Clinic sessions are often very busy, but the following two patients have stood out and left a deep impression on me.
The first is Mdm S, a lady in her thirties. She is a full-time homemaker, who juggles housework with being the sole caregiver to a 5-year-old son and a little girl under 2 years old, who was still being breastfed. When the breast lump first appeared, she attributed it to mastitis, which is common during breastfeeding, and did not pay much attention to it. However, the lump did not resolve, but got even bigger over the next few months. This was when she sought medical attention. She was diagnosed with breast cancer after investigations and a biopsy of the lump.
It was particularly agonizing for me when breaking the bad news to her, with her husband and young children right before my eyes. The news was shocking for them as she was young and did not have a family history of breast cancer at all. After a detailed discussion, we decided for chemotherapy, followed by mastectomy and reconstruction.
I suggested genetic counselling to check if she harboured a BRCA 1/2 genetic mutation. This genetic mutation increases the risk of breast cancer eight to ten times, as well as that of other cancers like ovarian, fallopian tube and peritoneal. Hollywood actress, Angelina Jolie, was found to have this mutation and underwent a prolific prophylactic double mastectomy in 2013 and raised awareness of this condition. Mdm S was found to be positive for BRCA 1 genetic mutation. She plucked up courage to undergo a preventative mastectomy on the unaffected breast at the same time as surgery for the breast with cancer, so that she would not have to constantly worry about when another breast cancer would strike. To support her cancer treatment journey, her husband took no-pay leave to take on the role of the main caregiver. Ultimately, she recovered well and was also satisfied with the outcome of the surgery and reconstruction.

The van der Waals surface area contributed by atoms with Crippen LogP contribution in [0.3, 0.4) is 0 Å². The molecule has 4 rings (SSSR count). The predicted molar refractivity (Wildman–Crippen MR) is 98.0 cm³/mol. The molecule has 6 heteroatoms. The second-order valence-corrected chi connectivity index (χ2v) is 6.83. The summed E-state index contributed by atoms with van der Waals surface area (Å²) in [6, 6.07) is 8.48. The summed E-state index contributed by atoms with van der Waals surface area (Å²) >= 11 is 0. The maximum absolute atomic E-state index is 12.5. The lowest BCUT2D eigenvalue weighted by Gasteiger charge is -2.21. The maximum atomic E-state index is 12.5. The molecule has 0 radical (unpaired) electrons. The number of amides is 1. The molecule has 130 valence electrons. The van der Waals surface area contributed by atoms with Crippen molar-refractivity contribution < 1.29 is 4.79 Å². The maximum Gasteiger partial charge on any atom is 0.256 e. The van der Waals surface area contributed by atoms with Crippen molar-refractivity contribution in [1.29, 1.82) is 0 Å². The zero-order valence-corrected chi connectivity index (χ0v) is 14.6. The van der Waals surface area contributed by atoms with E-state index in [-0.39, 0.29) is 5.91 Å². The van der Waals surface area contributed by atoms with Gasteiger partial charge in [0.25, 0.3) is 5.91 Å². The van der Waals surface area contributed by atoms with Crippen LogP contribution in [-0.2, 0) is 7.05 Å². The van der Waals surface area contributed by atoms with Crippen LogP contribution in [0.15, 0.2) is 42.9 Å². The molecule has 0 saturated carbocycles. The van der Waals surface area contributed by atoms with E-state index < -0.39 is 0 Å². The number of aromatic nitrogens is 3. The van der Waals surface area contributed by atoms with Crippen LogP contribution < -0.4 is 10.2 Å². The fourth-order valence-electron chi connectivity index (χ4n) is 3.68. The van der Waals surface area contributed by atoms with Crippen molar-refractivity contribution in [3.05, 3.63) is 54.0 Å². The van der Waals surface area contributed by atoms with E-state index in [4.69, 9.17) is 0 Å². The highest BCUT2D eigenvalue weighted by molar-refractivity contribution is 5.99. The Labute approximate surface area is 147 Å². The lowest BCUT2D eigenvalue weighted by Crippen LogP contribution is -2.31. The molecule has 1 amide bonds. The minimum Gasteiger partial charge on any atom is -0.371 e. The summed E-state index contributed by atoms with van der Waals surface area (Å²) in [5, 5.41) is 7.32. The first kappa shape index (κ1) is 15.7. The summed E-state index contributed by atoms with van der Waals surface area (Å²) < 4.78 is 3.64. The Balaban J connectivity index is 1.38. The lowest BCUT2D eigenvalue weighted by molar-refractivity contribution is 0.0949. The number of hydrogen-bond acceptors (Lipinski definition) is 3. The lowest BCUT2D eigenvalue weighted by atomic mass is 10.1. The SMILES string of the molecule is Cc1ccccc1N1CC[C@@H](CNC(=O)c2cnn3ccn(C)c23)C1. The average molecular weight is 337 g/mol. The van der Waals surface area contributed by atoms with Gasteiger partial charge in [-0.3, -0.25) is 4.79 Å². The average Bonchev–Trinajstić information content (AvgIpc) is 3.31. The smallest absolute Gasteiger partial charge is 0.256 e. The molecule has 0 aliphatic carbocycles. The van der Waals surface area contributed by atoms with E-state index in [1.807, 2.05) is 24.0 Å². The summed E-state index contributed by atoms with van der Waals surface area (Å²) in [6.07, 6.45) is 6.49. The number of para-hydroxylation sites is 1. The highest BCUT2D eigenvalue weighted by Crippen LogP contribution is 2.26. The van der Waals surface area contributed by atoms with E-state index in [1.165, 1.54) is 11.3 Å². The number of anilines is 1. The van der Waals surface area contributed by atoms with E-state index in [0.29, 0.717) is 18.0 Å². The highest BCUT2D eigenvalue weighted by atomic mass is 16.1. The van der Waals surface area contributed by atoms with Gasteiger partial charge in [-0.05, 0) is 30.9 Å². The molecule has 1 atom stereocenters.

The next patient is Mdm L, a 65-year-old lady, who worked tirelessly most of her life with her husband to manage their food stall in a school canteen. She had also recently become a grandmother. She first noticed the breast lump 3 months ago; but like many women, she had hoped it would disappear with time and put off seeing a doctor. She finally sought attention after much encouragement from her loving husband.
After mammography, ultrasonography, and biopsy of the lump, she was diagnosed with breast cancer. I explained that there were options besides mastectomy, which is a complete removal of the entire breast. Many elderly patients have the misconception that mastectomy is the only surgical option available for breast cancer. In fact, given her early disease, and small tumour size, she was suitable for breast conserving surgery. This is when we remove a rim of healthy tissue around the tumour and re-shape the remaining breast tissue to obtain good cosmesis. After discussion with her family, Mdm L underwent breast conserving surgery which was successful. She has since gone back to work alongside her husband and to enjoy the company of her grandchild.
The care and concern of family is a key factor in defeating cancer. Allow me to take this opportunity to remind every lady that it is important to do breast self-examination monthly and to see a doctor if there are any anomalies felt. For those 40 and above, mammography screening is essential to detect any early changes, for prompt treatment!